The Story of Ellis Island

For over 60 years, Ellis Island in New York was the primary point of entry for immigrants to the United States. At least 12 million new US citizens landed on Ellis Island, and it has been estimated that around 40 percent of all current Americans have at least one ancestor who passed through its halls.


The Registration Room at Ellis Island today

In pre-contact North America, the tiny island now known as “Ellis” was called Kioshk (“Gull Island”) by the Mohican natives who lived in the area. When the Dutch took over and settled Manhattan in the 1630’s, it was claimed by a farmer named Michael Paauw, who renamed it Oyster Island. By 1700, the island was the site where convicted pirates were hanged, earning it the name Gibbet Island.

During the Revolutionary War, it was bought by a New York city tavern-owner named Samuel Ellis. When he died in 1794, the US War Department purchased it, and the Army built a munitions storage facility and gun battery there called Fort Gibson, which served during the War of 1812 and the Civil War. After the end of the the Civil War in 1865, Ellis Island was abandoned.

The first major wave of immigration from Europe to the US was in the 1850’s, after the Irish potato famine, and after the Homestead Act of 1862 provided free land to people who were willing to settle in the West. During this time, immigration was administrated by the states, and New York’s primary point of entry was at Castle Garden, near present-day Battery Park.

By 1890, immigrants began arriving from Germany, Italy, and eastern Europe. The Federal Government assumed control over immigration policy, and began construction of a facility at Ellis Island to process the new arrivals, which officially opened on January 1, 1892. The first immigrant to enter the US at Ellis Island, a 15-year-old Irish girl named Annie Moore, was ceremonially presented with a $10 gold piece. Only third class passengers from Europe were required to pass through Ellis Island; first and second class passengers were processed aboard ship on the way over.

The American manufacturing economy needed large numbers of cheap workers, and the steady stream of immigrants arriving at Ellis Island provided them. US law prevented the entry of “lunatics” and “idiots”, and also listed over 60 diseases that were to be denied entry. “Anarchists” were banned; people who already had jobs waiting for them in the US were also sent back. Immigrants from Asia were entirely excluded. New arrivals at Ellis were given a physical inspection, a literacy test, and an interview. Immigrants with diseases were held in the medical ward until they were cured. In all, only about 2% of people entering Ellis Island were denied entry to the US and deported back to Europe.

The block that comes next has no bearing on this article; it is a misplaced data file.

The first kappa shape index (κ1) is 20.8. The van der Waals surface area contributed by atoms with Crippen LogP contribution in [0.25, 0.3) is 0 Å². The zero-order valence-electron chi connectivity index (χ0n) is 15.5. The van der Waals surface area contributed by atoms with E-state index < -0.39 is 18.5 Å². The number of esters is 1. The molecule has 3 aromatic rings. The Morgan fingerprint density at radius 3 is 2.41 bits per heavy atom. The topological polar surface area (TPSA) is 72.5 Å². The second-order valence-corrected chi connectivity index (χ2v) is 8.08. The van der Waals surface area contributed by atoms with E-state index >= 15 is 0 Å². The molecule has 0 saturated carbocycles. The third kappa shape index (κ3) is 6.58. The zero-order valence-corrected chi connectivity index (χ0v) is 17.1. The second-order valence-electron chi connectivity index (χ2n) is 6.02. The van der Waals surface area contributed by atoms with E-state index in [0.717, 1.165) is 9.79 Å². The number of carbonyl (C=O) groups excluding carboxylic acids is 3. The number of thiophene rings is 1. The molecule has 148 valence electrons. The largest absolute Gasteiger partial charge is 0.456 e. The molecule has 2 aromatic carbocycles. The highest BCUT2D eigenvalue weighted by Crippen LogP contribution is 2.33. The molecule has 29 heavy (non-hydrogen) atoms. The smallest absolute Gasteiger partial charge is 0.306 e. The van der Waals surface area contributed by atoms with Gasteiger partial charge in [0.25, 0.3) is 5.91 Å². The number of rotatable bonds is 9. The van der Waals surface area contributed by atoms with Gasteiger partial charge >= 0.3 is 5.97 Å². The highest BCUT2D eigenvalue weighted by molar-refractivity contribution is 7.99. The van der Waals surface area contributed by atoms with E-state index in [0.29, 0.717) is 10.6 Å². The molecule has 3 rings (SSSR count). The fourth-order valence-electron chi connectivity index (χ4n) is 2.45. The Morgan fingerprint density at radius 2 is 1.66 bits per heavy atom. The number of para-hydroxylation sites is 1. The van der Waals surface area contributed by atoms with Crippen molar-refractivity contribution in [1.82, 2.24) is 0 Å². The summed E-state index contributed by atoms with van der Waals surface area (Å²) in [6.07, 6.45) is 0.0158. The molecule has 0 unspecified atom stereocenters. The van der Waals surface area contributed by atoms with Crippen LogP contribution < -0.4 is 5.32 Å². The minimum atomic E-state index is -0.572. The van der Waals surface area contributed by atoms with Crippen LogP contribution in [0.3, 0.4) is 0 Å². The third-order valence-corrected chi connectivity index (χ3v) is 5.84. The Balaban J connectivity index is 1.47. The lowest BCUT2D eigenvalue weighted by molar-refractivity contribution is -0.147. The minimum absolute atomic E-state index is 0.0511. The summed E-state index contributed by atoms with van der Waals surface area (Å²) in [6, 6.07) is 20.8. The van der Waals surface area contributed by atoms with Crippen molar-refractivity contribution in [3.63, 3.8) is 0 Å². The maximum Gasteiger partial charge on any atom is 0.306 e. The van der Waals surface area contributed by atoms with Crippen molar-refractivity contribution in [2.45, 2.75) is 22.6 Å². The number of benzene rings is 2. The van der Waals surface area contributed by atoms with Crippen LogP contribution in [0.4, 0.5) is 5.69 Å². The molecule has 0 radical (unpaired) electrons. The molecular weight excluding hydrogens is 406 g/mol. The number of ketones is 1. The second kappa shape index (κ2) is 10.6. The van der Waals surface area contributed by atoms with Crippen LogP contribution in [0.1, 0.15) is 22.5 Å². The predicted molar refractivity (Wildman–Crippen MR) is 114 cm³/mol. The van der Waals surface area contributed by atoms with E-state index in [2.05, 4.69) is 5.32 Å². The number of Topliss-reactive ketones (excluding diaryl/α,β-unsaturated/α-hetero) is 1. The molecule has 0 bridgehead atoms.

By 1903, the stream of immigrants was reaching several thousand a day, and more room was needed. So the original island was expanded and two smaller islands were built, using sand that had been excavated during the construction of the New York City subway system. One of these new islands housed the hospital, and the other housed the psychiatric ward. In total, the Ellis Island facility grew from 3 acres to 27 acres.

When World War One broke out in 1914, immigration from Europe dropped sharply. The US Army assumed control of most of the island, converting it into a hospital for wounded troops and a detention center for anarchists, anti-war protesters and other radicals (most of whom were deported). By the end of the 1920’s, the US had passed new laws which restricted immigration, and Ellis Island fell into disuse. By 1950, the Coast Guard had taken over most of the island, and in 1954 the immigration center was officially closed and abandoned.

In 1976, the immigration center was refurbished and opened to the public as part of the Statue of Liberty National Monument, under the jurisdiction of the National Park Service. During the 1980s money was raised through private donations to once again reconstruct the buildings, and in 1990 the Ellis Island Immigration Museum was opened to the public. (This provoked a court battle, since much of the new land area on the three islands fell across the border into New Jersey waters; in 1998, the Supreme Court ruled that New York held title to the original three acres, which included the Museum, and New Jersey held title to the artificial islands and the landfill area.)

Today, over a million people a year visit the Ellis Island site.


3 thoughts on “The Story of Ellis Island”

  1. “… people who already had jobs waiting for them in the US were also sent back.”

    I wonder why this would be. Today it is the exact opposite – just about the only way for an immigrant to get in is if he has a job waiting.

    1. It was to prevent unscrupulous employers from importing workers for a fee, then putting them under slavery conditions of “indentured servitude” until they paid off the costs of their passage. Ironically, that scam is very common in the US today, particularly with illegal immigrants.

  2. P would assume that if the immigrants knew they would be deported, they would then simply not reveal that they have a job waiting for them. Probably a very difficult kind of thing to control.

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